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Qu for Anglicans/Episcopalians... have we committed a faux pas?

(6 Posts)
TotallyUnheardOf Sun 14-Nov-10 05:27:43

Hi. Have been lurking here (I mean, specifically in this section) for the last week or so (am an old-timer but haven't been on MN for a couple of years really... this is an alias) and am hoping someone can set my mind at rest about something which is probably stupid but is worrying me - probably for reasons which are not the most obvious ones (if that makes sense confused).

Quick background... grew up in CofE, went to church, was confirmed and was involved in choir (a joke - am tone deaf), bellringing, etc. Gradually stopped going between 16 and 18 and stopped altogether once I went to university. Never entirely stopped believing, but had lots of doubts, didn't feel comforable in church, blah blah... DH is vehemently atheist so no encouragement (in fact, just the opposite) there. BUT I'm currently in the US (with my kids, but without DH) for 6 months (for work) and since we've been here have started going to church again. I started partly for very cynical/shallow reasons (for practical reasons kids are in a Catholic school and I thought they'd find it easier, when questioned on religion, to say 'Oh, we're Episcopalians' than to say 'We don't go to church' or 'We're not religious'), but I was also secretly pleased to have an excuse to go again. And, anyway, something happened - lots of little things really (I'll spare you the details) - that have really affirmed that it was the right thing to do, that I do believe etc. Which is great, and I feel good about it.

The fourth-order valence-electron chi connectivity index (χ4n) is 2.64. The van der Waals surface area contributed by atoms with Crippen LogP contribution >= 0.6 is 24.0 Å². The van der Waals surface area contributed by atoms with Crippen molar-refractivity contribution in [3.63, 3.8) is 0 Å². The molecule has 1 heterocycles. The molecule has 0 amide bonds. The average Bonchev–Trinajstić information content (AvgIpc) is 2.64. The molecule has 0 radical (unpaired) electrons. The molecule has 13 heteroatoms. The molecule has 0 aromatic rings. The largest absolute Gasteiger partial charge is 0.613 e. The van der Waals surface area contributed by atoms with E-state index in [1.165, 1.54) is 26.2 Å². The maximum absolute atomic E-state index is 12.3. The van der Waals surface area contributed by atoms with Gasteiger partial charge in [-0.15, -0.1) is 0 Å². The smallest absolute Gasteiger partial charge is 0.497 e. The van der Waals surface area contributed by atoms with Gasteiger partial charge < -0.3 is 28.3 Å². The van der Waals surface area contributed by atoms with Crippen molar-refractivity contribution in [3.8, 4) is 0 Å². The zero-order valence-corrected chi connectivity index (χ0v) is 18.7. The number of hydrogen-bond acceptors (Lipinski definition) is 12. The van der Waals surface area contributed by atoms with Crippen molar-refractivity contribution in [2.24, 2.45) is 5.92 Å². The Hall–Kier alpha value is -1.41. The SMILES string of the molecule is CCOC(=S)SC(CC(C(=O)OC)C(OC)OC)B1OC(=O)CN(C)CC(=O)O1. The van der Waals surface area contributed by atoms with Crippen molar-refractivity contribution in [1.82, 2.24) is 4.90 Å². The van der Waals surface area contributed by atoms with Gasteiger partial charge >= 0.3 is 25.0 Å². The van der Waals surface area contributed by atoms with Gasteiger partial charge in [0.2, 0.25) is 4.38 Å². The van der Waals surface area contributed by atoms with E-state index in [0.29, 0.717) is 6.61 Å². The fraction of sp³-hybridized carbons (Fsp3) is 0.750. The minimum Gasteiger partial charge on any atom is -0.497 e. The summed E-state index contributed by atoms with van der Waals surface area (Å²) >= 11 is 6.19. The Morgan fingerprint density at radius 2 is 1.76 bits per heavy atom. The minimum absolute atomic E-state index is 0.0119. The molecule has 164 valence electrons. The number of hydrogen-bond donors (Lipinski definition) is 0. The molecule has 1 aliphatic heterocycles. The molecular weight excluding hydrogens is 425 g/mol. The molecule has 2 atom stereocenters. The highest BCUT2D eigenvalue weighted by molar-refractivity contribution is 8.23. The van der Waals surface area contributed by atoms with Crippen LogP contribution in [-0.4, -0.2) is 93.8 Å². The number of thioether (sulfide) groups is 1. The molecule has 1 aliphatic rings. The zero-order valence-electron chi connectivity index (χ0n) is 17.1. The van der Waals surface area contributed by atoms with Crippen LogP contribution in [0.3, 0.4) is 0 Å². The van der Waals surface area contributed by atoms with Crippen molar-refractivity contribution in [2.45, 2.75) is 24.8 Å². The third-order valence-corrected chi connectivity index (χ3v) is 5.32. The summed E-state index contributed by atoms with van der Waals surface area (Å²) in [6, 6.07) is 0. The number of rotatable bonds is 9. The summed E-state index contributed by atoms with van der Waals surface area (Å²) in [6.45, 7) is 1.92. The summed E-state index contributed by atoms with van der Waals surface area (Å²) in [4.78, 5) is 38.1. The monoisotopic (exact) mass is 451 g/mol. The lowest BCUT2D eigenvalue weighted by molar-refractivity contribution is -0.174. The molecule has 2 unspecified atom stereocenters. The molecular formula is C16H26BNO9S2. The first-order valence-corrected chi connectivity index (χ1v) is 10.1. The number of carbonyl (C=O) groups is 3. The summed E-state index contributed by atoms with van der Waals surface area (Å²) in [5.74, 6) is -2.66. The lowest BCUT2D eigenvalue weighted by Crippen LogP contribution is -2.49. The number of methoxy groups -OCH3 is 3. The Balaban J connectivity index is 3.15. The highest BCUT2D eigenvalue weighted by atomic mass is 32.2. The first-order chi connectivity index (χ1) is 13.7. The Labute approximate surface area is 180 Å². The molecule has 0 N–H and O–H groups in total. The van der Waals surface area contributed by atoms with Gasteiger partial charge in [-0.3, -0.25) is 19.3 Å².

Anyway, here's the thing. Last Sunday there was a baptism during the service that we go to, and as part of this members of the congregation were encouraged to process to the font to touch the water and renew their own baptisms. (I haven't been to many baptisms, but haven't seen this done in the UK, so I don't know if it's a general Anglican thing or a US/Episcopalian thing...) Now, the priest had encouraged the kids in the congregation to gather around the font to witness the actual baptism, so my children were not with me when this bit of the service happened, and they just kind of did what they were told and followed everyone else and touched the water. But the thing is that they have never been baptised, so really they should not have been renewing their own baptisms, because they have never happened. Had they been sitting with me at the time I'd have suggested they just stay in their seats, but as it was they just sort of followed everyone else. So... what do you think? Was this really 'wrong'? I feel uncomfortable about it - almost as if they have taken something that didn't belong to them (though I don't believe, of course, that God witholds his love from them just because I failed to get them baptised as babies). I almost feel as if I should apologise to someone. But then when I think about it it sounds a bit ridiculous. (Thank goodness I can write it on here where it's anonymous, eh? I still feel stupid, but at least you don't know me and can't see me.)